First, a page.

Anjin-san's assimilation of Japanese ways is evident in his exemplary conduct. Toranaga decides to return the Erasmus to Anjin-san. Mariko tells Father Alvito of a plot to murder a Christian lord on ...
Set in early 17th-century Japan, shipwrecked English navigator John Blackthorne finds intrigue and culture shock in a feudal society that puts a premium on honor. A rival Lord sentences Blackthorne ...
In the arid 1920s Australian Outback, a Catholic priest and the beautiful granddaughter of a vast sheep station owner stand powerless before God's will, tormented by desire. How far are they willing to go in the name of love?
Ian Struan Dunross is chairman of Struan & Company, the oldest and largest of the British-East Asia trading companies. To the Chinese, that also makes him "Tai-Pan" ("supreme leader") of ... See full summary »
At the height of WWII and ten years after their union in Matlock Island, Father Ralph reunites with Meggie who faces a deep crisis. Now, he must make up his mind, as the burden of choice is insufferable. Will he risk it all for love?
Kevin James Dobson
Pilot-Major John Blackthorne (Richard Chamberlain), an English ship pilot, whose vessel wrecked upon the Japanese coast in the early seventeenth century is forced to deal with the two most powerful men in Japan in these days. He is thrown in the midst of a war between Lord Yoshi Toranaga (Toshirô Mifune) and Ishido (Nobuo Kaneko), who struggle for the title of "Shogun", which will give ultimate power to the one who possesses it.Written by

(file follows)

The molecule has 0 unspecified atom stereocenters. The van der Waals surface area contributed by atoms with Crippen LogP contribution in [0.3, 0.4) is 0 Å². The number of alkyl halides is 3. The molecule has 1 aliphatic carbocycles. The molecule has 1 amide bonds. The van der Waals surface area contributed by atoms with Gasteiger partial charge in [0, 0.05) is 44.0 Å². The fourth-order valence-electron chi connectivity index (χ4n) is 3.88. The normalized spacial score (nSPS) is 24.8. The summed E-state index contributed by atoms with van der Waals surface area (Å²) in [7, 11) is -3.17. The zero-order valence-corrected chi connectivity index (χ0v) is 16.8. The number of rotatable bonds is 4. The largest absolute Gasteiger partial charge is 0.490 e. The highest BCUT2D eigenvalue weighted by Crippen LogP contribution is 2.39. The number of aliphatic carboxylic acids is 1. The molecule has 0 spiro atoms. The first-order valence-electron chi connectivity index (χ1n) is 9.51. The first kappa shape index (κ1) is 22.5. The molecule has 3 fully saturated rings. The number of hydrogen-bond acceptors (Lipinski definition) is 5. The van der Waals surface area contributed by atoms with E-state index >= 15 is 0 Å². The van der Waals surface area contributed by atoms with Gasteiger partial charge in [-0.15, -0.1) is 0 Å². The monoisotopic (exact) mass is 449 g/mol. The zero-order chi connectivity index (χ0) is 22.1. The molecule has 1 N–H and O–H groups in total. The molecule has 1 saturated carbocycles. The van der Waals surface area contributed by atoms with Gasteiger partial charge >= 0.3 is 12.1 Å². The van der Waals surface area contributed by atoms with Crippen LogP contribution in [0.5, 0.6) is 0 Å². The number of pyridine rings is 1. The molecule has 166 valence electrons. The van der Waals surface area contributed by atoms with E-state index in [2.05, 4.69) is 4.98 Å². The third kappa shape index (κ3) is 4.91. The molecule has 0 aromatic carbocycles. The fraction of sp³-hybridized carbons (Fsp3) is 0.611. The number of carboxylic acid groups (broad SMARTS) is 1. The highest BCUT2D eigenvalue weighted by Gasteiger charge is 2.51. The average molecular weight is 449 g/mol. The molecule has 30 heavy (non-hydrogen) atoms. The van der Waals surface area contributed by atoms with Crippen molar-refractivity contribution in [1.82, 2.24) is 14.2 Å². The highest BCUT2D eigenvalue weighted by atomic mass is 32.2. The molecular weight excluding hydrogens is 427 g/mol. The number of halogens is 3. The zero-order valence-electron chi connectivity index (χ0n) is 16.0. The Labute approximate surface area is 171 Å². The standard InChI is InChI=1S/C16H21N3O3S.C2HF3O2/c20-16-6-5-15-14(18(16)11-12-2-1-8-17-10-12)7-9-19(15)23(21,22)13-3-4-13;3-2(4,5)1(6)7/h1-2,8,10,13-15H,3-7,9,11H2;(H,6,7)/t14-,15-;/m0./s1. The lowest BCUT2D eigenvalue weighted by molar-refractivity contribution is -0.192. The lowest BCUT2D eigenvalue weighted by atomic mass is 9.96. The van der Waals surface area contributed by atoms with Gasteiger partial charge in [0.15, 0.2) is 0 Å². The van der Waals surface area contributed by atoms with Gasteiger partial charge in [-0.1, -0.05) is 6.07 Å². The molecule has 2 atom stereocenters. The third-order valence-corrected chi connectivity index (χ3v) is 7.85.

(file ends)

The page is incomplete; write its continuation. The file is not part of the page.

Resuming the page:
Harald Mayr <email@example.com>
Anjin-san receives a flintlock pistol as a gift from Lord Toranaga. Flintlock pistols were not in wide use until 1630, thirty years after the show's setting. The wheel lock and match lock pistols and muskets, also used in the show, are correct. Additionally, the Europeans were reluctant to export the latest firearms to Japan, preferring to keep the superior weaponry to themselves. See more »
Originally a ten-hour TV miniseries narrated by Orson Welles, it was later reissued for television in a somewhat shortened version with narration by Anne Bancroft. Shogun was re-edited into a 125-minutes movie for USA network TV with the addition of a new voice over narrated by Orson WellesSee more »
I read this book so many years ago I dread to think. I watched the series on TV when it first released here in the UK and was completely blown away by it. A few years later I noticed a video in the video library and hired it. I was disappointed in that because it had be condensed into a mere 125 it was almost unwatchable, but for fans there were a few changed sequences, not least a full frontal view of Lady Mariko Buntaro (Yoko Shimada) that didn't go amiss.
I bought this DVD when it was recently released and its as fresh today as it was then. A few things grate, the large TV type titles showing locations (OK it was made for TV), the fact that we cannot hope to learn Japanese in only 10 hours (although the major plot lines are narrated by Orson Welles) and so miss much of the political intrique set out in the book and of course Maurice Jarre's music now seems to be a little out of place in such an oriental setting.
Take it from me, these are small criticisms of a piece of work that has well stood the test of time. If you have 10 hours to spare, or chunks of it at a time, it is very much worth watching. You won't be disappointed. The only way it could have been better in the DVD version would be to combine some of the scenes from the 125min video version and to subtitle the Japanese. Mel Gibson has proven that we are adult enough to sit through a movie of subtitles if we are motivated enough and with this we would be.
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